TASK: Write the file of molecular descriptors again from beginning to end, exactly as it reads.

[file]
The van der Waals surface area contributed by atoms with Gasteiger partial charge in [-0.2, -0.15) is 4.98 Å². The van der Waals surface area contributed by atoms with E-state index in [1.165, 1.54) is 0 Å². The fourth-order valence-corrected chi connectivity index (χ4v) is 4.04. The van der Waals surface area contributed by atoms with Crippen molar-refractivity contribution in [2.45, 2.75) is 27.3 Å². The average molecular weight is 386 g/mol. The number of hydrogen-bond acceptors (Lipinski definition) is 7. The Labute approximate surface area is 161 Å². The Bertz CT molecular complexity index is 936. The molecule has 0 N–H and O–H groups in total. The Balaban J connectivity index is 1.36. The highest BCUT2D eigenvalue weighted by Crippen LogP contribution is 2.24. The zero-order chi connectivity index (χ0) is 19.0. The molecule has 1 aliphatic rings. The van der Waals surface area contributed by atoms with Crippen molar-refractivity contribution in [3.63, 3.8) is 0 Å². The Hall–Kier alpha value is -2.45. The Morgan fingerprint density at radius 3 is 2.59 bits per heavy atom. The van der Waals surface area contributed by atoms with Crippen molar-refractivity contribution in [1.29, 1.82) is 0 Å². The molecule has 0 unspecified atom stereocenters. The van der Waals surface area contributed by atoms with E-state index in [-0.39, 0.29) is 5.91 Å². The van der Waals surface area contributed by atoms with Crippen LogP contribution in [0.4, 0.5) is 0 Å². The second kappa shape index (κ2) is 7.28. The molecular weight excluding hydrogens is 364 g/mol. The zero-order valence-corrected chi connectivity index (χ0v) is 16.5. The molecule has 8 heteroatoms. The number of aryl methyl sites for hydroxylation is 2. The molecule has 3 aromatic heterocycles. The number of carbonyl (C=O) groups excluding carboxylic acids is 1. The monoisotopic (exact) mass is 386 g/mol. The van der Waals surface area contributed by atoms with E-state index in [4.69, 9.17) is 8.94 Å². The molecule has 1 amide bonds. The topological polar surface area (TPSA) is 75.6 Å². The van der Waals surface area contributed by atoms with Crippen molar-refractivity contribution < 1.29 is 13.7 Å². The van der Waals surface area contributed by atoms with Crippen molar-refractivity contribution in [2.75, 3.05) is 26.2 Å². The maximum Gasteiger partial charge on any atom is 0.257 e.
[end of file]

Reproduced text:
The van der Waals surface area contributed by atoms with Gasteiger partial charge in [-0.2, -0.15) is 4.98 Å². The van der Waals surface area contributed by atoms with E-state index in [1.165, 1.54) is 0 Å². The fourth-order valence-corrected chi connectivity index (χ4v) is 4.04. The van der Waals surface area contributed by atoms with Crippen molar-refractivity contribution in [2.45, 2.75) is 27.3 Å². The average molecular weight is 386 g/mol. The number of hydrogen-bond acceptors (Lipinski definition) is 7. The Labute approximate surface area is 161 Å². The Bertz CT molecular complexity index is 936. The molecule has 0 N–H and O–H groups in total. The Balaban J connectivity index is 1.36. The highest BCUT2D eigenvalue weighted by Crippen LogP contribution is 2.24. The zero-order chi connectivity index (χ0) is 19.0. The molecule has 1 aliphatic rings. The van der Waals surface area contributed by atoms with Crippen molar-refractivity contribution in [3.63, 3.8) is 0 Å². The Hall–Kier alpha value is -2.45. The Morgan fingerprint density at radius 3 is 2.59 bits per heavy atom. The van der Waals surface area contributed by atoms with Crippen molar-refractivity contribution in [1.29, 1.82) is 0 Å². The molecule has 0 unspecified atom stereocenters. The van der Waals surface area contributed by atoms with E-state index in [-0.39, 0.29) is 5.91 Å². The van der Waals surface area contributed by atoms with Crippen LogP contribution in [0.4, 0.5) is 0 Å². The second kappa shape index (κ2) is 7.28. The molecular weight excluding hydrogens is 364 g/mol. The zero-order valence-corrected chi connectivity index (χ0v) is 16.5. The molecule has 8 heteroatoms. The number of aryl methyl sites for hydroxylation is 2. The molecule has 3 aromatic heterocycles. The number of carbonyl (C=O) groups excluding carboxylic acids is 1. The monoisotopic (exact) mass is 386 g/mol. The van der Waals surface area contributed by atoms with E-state index in [4.69, 9.17) is 8.94 Å². The molecule has 1 amide bonds. The topological polar surface area (TPSA) is 75.6 Å². The van der Waals surface area contributed by atoms with Crippen molar-refractivity contribution < 1.29 is 13.7 Å². The van der Waals surface area contributed by atoms with Crippen molar-refractivity contribution in [2.75, 3.05) is 26.2 Å². The maximum Gasteiger partial charge on any atom is 0.257 e.